Child Prodigy Chefs: Restaurants' Secret Weapon
Luke Thomas is the Lebron James of chefs. The 18-year-old culinary prodigy, who started working in restaurants at age 13, has just been recruited to play head chef at one of the top restaurants in England.
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It's the kind of career move that's 20 years in the making. Good thing Thomas started cooking at 4-years-old.
At the Michelin starred Sanctum on the the Green in Berkshire, England, Thomas is responsible for running every detail of the restaurant from staff management to menu design. With the pressure on to prove he's more than just a child prodigy, he's moved into a room ten feet from his workplace so he can devote 16 hours a day to his new job.
First of order business: re-imagining the menu. His revised 18 dish offering isn't for kids. Cauliflower soup with pork scratchings, slow-cooked sirloin steak with duck fat chips. It's a culmination of the work he began as a young kid, "playing with pots and pans", according to London's Evening Standard. By 15 he was working in a five-star restaurant. At 17, his culinary education, including travel to Dubai and Chicago, was funded by some of Europe's leading corporations. When he returned to his home country, he was ready to start serving England's royalty. (Crazy hat-wearing Princess Eugenie is a Sanctum patron.)
"It was like I was looking at a boy but talking to a 30-year-old," Mark Fuller, the hotelier who hired Thomas, told the Standard. "I've had more than 20 restaurants and worked with Marco, Gordon Ramsay and Joel Atunes - he is as good as any of them."
If life were like 'Top Chef', Thomas' fiercest competitor would be Greg Grossman, a 15-year-old New Yorker who has already commandeered his own pop-up restaurant and catering service. Grossman launched his "private chef" catering business for a hobnobbing crowd in the Hamptons when he was just 11. By 13 he had a TV development deal and at 15, he designed a four-course meal for a temporary restaurant at New York's Sanctuary hotel. Known for preparing mind-bending "molecular gastronomy"-a term he loathes- Grossman's prepared a four course $95 prix-fixe menu inspired by pop artists. On the menu: frozen carrot amuse bouche and a sirloin and foie gras mash in homage to artist Roy Lichtenstein. That was back in March. After that it was back to high school and homework, consulting on the menu for a new Thai restaurant opening downtown.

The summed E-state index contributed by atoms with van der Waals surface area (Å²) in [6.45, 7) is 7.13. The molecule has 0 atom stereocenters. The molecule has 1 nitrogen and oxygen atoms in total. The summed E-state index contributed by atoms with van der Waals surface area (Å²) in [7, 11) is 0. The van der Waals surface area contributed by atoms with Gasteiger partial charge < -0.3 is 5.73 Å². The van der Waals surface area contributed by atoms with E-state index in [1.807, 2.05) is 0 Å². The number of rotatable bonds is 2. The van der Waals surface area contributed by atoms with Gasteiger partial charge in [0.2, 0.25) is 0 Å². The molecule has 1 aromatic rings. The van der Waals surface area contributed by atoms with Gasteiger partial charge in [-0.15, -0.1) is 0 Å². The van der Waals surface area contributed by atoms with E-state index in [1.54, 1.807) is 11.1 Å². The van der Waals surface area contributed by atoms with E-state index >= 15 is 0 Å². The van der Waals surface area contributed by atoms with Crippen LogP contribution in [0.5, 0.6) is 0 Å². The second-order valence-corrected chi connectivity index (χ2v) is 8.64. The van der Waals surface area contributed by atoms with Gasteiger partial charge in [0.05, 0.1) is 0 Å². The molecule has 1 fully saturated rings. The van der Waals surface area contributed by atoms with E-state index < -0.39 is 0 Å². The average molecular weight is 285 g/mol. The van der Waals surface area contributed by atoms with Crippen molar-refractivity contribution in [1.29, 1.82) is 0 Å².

Read more: Hockey's 11-year-old whiz kid.
In the pastry division there's 12-year-old Jenay Benge. Since she turned 11, she's been responsible for one of the most popular desserts on the menu at Rathbun's Blue Plate Kitchen in Dallas.
After getting some neighborhood buzz, selling her lemon bars locally to pay for a cooking class, the bars made their way to celebrated Texas chef Kent Rathbun. He made a few tweaks to the recipe and hired the seventh grader as pastry-chef-at-large for his restaurant.
Actually, it wasn't that easy. "We went back to the drawing board after Kent tasted the lemon bars too many times to count," Benge told a Dallas Observer food critic. "Finally, they met his approval. He taught me how to zest a lemon the right way. I couldn't believe how much lemon juice and zest I added to get the right taste."
Practice made perfect, and Benge's bars have been named the best in the area. "An amazing feat of baking," writes the Observer's Steven Doyle. Regularly, Benge prepares large amounts of the tart treat and gets it Rathbun before the dinner rush. Since she's not old enough to drive, she pays her parents a delivery fee to drop her pastry boxes off at the restaurant. Hiring mom and dad to do the dirty work? Not bad for a first job.
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